Part of the show Oil, Fuel Cells and Alternative Energy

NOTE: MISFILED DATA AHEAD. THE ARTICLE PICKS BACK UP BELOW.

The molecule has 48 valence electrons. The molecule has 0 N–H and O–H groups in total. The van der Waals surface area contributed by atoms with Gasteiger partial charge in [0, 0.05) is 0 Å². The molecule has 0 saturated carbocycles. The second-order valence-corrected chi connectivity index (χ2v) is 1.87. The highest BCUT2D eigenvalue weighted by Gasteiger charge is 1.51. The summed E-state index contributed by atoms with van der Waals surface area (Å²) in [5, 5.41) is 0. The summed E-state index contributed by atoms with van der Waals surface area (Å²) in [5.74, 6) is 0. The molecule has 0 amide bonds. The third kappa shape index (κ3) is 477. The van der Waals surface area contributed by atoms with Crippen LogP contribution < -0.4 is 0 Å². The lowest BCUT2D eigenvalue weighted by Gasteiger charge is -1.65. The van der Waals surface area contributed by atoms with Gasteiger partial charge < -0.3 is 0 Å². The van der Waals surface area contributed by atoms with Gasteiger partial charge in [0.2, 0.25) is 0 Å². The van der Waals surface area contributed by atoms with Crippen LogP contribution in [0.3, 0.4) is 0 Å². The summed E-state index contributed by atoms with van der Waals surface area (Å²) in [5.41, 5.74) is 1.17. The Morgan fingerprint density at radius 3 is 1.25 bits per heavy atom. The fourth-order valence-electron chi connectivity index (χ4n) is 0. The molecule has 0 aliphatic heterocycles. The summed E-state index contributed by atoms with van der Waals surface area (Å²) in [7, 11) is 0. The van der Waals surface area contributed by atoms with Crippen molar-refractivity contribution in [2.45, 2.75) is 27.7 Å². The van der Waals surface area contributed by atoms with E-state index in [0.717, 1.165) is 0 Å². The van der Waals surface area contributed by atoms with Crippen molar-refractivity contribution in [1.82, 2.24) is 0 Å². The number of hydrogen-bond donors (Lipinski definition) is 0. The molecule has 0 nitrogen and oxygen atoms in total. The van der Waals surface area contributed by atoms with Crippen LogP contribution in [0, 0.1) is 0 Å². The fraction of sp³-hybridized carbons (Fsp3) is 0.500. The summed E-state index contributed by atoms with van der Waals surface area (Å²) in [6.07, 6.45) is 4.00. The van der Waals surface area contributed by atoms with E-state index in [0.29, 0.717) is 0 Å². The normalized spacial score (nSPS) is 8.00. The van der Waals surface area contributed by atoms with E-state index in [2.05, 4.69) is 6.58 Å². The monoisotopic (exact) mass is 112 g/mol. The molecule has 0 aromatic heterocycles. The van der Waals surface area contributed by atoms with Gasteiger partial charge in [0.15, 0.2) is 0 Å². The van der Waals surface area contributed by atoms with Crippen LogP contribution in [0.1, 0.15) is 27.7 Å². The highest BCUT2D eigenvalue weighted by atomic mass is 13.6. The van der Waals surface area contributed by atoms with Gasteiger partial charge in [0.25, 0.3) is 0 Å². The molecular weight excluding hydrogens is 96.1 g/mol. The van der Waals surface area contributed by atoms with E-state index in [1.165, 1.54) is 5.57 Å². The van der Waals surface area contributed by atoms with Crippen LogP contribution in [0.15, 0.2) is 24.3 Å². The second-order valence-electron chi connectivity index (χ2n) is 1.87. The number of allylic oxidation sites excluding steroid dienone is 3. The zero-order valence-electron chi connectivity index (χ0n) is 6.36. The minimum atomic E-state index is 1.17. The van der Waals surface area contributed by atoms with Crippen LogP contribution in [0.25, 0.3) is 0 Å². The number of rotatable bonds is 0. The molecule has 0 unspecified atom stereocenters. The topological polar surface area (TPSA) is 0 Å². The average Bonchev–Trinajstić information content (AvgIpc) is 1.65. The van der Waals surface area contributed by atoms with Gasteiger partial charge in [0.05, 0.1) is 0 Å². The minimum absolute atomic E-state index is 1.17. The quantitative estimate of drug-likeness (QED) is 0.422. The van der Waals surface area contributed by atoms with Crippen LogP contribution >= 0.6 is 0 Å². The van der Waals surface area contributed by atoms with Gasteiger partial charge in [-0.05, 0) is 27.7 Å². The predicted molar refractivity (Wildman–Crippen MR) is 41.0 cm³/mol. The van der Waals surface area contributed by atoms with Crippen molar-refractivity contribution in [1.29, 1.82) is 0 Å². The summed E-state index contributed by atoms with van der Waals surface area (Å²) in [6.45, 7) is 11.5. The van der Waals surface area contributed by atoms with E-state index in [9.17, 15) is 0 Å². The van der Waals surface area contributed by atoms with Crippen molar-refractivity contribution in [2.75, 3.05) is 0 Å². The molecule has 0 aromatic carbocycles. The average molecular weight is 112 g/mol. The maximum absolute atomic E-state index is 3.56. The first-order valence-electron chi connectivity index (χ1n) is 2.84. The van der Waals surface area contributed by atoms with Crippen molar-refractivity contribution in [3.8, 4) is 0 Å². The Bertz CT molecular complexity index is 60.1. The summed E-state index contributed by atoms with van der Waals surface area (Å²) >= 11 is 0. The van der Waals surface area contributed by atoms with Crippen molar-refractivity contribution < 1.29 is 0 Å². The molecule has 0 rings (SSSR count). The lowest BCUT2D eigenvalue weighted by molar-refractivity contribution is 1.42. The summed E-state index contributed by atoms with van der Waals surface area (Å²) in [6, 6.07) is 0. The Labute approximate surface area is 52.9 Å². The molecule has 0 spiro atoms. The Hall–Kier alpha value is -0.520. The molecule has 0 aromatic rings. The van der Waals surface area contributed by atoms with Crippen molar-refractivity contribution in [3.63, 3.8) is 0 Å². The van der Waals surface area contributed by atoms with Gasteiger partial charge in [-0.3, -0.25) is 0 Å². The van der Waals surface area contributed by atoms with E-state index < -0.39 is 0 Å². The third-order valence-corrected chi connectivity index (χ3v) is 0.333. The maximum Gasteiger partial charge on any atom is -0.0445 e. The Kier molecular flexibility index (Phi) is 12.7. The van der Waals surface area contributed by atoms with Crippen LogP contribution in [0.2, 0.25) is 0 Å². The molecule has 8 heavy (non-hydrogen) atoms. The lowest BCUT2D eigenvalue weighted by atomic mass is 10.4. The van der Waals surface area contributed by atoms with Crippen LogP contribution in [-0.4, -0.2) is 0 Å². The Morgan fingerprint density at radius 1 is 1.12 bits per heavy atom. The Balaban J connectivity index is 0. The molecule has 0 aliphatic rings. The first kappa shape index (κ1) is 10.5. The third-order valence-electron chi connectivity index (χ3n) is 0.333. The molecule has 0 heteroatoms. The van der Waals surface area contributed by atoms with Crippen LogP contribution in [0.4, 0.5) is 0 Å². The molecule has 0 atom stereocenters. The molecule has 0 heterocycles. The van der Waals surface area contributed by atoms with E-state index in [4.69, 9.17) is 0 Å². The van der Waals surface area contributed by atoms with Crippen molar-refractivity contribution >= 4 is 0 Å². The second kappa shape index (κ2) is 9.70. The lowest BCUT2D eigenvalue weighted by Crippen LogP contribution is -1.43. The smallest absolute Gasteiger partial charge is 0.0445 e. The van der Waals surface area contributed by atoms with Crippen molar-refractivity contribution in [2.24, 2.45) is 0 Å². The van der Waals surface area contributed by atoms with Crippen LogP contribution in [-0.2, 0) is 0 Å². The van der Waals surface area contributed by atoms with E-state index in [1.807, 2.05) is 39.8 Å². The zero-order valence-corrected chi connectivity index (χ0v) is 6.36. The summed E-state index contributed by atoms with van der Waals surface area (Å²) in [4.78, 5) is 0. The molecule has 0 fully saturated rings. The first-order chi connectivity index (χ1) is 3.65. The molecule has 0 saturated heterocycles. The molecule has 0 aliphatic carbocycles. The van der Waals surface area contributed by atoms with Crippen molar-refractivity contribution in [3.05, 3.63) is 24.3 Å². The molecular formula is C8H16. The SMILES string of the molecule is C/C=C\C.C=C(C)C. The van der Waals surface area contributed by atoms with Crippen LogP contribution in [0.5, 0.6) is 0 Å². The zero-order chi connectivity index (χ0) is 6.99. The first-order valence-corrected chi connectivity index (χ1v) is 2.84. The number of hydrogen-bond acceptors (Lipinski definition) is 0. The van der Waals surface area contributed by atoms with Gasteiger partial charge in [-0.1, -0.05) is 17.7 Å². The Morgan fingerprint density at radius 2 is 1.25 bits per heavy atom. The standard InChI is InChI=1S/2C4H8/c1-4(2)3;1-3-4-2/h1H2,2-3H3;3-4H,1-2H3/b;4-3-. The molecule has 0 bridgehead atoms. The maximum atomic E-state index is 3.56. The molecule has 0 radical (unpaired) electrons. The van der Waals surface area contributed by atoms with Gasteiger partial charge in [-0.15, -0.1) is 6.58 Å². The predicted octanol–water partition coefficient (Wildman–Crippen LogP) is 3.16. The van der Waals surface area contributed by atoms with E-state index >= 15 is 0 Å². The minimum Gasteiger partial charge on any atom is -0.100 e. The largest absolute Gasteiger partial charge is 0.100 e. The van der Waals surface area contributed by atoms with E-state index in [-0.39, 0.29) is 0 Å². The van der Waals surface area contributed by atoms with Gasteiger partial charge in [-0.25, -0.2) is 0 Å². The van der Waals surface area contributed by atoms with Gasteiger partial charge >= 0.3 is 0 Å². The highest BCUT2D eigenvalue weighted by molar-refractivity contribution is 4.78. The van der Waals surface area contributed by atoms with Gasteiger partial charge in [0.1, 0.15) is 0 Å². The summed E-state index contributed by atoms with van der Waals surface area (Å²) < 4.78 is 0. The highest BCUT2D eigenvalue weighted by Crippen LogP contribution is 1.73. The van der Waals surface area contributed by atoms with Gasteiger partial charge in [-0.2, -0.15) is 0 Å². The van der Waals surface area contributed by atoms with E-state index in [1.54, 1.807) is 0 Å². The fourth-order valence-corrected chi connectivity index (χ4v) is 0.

Seat belts should be more sympathetic to the elderly according to a recent study. Ruth Welsh and her colleagues at Loughborough University in the UK and Australia's Monash University, found that people 65 and over, and especially women, were significantly more prone to serious chest injuries compared with younger indivduals. Most of the injuries were caused by seat belts tightening too much, suggesting that car manufacturers should install 'smarter' seat belts which tailor their behaviour to the user. This could well be about to happen because late last year a team at the UK's Cranfield University, working in collaboration with car manufacturers Nissan, produced an ultrasound finger scanner which can estimate bone strength. It can then use the data it collects to reprogramme a car's safety features including the firing of the air bag and how rapidly the seat-belt 'grabs' the wearer. According to Cranfield's Roger Hardy, "The system could be built into dashboard consoles, the driver's door or even, when miniaturised sufficiently, into the gear lever. It would need to be used each time the car's ignition was switched on, before the driver was able to move off."